10. Barry Carol says:

    Michael —

    What percentage of the prostate cancer cases are the aggressive type that will kill relatively quickly if not treated as opposed to the less aggressive type that grows so slowly that the patient is more likely to ultimately die of something else before the prostate cancer causes harm? Also, how high can the Gleason score be and still safely take a watchful waiting approach? Thanks.

    • Michael Gorback says:

      Barry,

      This is a very hot topic right now and beyond my pay grade. Can you watch and wait in someone with a positive PSA without a palpable mass? I think there will have to be a lot more work done on that. Personally, if I had a positive PSA I’d wait a while and repeat it, because PSA can go up after several things such as sex or riding a bicycle, or having sex while riding a bicycle.

      After a certain age you’re more likely to die WITH prostate cancer than OF prostate cancer and PSA definitely makes no sense.

  11. Scott says:

    Micheal and Barry,

    First Micheal, how can a false positive kill or mame someone? You get your PSA test done and if warranted based on the increase from the previous year your physician should schedule you an appointment for a prostate biopsy. This is a relatively harmless test, not to say it doesn’t hurt, they take 12 samples. From there you obtain your Gleason Scores if you have cancer within the prostate. A Gleason Score of 3+3=6 is a score your Urologist will take a wait and see attitude. If he/she starts seeing 4+3=7 or 3+4=7 in multiple samples they know they have an aggressive cancer. So, I am lost, how or what is a false positive and how would a false positive kill or mame someone?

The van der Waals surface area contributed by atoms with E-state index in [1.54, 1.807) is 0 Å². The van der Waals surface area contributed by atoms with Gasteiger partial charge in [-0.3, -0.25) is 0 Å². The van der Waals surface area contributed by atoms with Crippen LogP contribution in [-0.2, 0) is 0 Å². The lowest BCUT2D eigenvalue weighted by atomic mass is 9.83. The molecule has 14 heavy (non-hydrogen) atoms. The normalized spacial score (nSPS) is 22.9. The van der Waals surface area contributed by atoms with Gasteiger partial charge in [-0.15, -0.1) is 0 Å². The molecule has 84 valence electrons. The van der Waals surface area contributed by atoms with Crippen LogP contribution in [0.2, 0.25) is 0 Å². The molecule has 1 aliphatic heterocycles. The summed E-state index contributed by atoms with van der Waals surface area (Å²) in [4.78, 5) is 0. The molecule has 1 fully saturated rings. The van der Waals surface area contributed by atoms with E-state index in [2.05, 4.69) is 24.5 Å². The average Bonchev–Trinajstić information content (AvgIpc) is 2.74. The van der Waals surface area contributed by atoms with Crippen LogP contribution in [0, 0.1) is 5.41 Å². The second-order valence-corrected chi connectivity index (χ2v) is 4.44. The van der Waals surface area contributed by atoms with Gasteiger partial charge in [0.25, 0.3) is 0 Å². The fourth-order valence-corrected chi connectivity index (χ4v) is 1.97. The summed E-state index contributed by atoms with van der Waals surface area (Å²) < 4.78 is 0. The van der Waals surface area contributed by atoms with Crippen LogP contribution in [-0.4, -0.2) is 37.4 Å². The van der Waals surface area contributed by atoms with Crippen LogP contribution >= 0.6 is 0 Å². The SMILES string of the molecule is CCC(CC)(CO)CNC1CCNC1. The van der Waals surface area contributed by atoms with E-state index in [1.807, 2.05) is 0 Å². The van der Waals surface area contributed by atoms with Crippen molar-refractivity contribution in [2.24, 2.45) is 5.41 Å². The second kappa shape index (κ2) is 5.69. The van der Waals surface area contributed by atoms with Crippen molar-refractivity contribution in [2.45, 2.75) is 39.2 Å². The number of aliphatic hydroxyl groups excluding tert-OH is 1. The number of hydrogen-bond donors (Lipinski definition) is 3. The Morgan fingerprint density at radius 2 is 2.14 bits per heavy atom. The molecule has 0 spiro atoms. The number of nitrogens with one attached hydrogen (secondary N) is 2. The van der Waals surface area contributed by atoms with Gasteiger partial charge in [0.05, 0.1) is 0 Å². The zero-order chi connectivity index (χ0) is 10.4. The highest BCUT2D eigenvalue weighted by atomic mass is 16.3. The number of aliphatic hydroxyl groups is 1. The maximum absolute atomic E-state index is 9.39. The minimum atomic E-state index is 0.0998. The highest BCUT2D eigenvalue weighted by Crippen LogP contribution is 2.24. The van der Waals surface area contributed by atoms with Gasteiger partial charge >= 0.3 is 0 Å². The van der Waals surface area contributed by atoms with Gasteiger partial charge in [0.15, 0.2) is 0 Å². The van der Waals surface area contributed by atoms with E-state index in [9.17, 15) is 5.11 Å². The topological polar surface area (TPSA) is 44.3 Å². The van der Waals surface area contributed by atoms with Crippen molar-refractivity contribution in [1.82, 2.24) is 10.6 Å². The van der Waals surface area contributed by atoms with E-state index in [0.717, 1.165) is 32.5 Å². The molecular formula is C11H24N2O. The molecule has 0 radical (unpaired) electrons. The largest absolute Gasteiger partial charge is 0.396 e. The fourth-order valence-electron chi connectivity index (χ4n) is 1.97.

Being a survivor of an aggressive prostate cancer, one that was only found because my doctor does an annual PSA test along with all the other blood work for my annual physical, I am in favor of continuing this PSA testing as part of the care given. If my doctor had not caught this cancer through the doubling of my PSA numbers I wouldn’t be writing this today.

  12. Michael Gorback says:

    Scott,

    A needle biopsy is definitely not a “harmless test”. The most frequent complication of a needle biopsy other than bleeding is infection, and in today’s antibiotic-resistant environment that can be devastating. Complications of the infection that have been reported include meningitis and septic shock.

    Approximately 3% of men undergoing biopsy in the Global Prevalence Study of Infections in Urology required hospitalization after biopsy.

    Despite the use of antibiotic prophylaxis, the incidence of infection has been increasing.

    If you PSA test 1,000 men aged 55-69 every 4 years, you will save one life. OTOH, you will cause many more men to undergo the pain, cost, and possible complications of a biopsy.

    • Scott says: